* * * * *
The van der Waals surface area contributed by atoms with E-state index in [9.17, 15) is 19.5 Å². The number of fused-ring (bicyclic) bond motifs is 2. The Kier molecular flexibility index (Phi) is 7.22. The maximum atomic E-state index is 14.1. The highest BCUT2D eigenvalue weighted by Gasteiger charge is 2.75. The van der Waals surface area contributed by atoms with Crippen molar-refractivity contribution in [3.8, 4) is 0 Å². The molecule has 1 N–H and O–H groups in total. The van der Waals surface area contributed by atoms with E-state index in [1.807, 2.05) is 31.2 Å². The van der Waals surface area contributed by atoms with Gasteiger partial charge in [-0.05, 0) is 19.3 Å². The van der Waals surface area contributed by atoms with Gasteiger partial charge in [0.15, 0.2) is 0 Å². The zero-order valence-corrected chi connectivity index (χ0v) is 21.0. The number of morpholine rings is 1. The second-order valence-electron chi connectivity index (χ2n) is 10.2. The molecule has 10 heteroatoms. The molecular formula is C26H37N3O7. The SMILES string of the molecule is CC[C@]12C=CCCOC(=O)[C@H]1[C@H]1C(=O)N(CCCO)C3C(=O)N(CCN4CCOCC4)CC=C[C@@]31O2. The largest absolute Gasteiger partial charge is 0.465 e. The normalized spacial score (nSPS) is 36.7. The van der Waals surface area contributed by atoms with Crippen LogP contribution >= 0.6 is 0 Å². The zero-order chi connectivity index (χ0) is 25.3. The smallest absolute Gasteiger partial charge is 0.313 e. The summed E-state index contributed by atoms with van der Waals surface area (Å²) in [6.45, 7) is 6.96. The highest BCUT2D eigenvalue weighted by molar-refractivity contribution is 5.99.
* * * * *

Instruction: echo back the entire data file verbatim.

The van der Waals surface area contributed by atoms with E-state index in [9.17, 15) is 19.5 Å². The number of fused-ring (bicyclic) bond motifs is 2. The Kier molecular flexibility index (Phi) is 7.22. The maximum atomic E-state index is 14.1. The highest BCUT2D eigenvalue weighted by Gasteiger charge is 2.75. The van der Waals surface area contributed by atoms with Crippen molar-refractivity contribution in [3.8, 4) is 0 Å². The molecule has 1 N–H and O–H groups in total. The van der Waals surface area contributed by atoms with E-state index in [1.807, 2.05) is 31.2 Å². The van der Waals surface area contributed by atoms with Gasteiger partial charge in [-0.05, 0) is 19.3 Å². The van der Waals surface area contributed by atoms with Gasteiger partial charge in [0.15, 0.2) is 0 Å². The zero-order valence-corrected chi connectivity index (χ0v) is 21.0. The number of morpholine rings is 1. The second-order valence-electron chi connectivity index (χ2n) is 10.2. The molecule has 10 heteroatoms. The molecular formula is C26H37N3O7. The SMILES string of the molecule is CC[C@]12C=CCCOC(=O)[C@H]1[C@H]1C(=O)N(CCCO)C3C(=O)N(CCN4CCOCC4)CC=C[C@@]31O2. The largest absolute Gasteiger partial charge is 0.465 e. The normalized spacial score (nSPS) is 36.7. The van der Waals surface area contributed by atoms with Crippen LogP contribution >= 0.6 is 0 Å². The zero-order chi connectivity index (χ0) is 25.3. The smallest absolute Gasteiger partial charge is 0.313 e. The summed E-state index contributed by atoms with van der Waals surface area (Å²) in [6.45, 7) is 6.96. The highest BCUT2D eigenvalue weighted by molar-refractivity contribution is 5.99.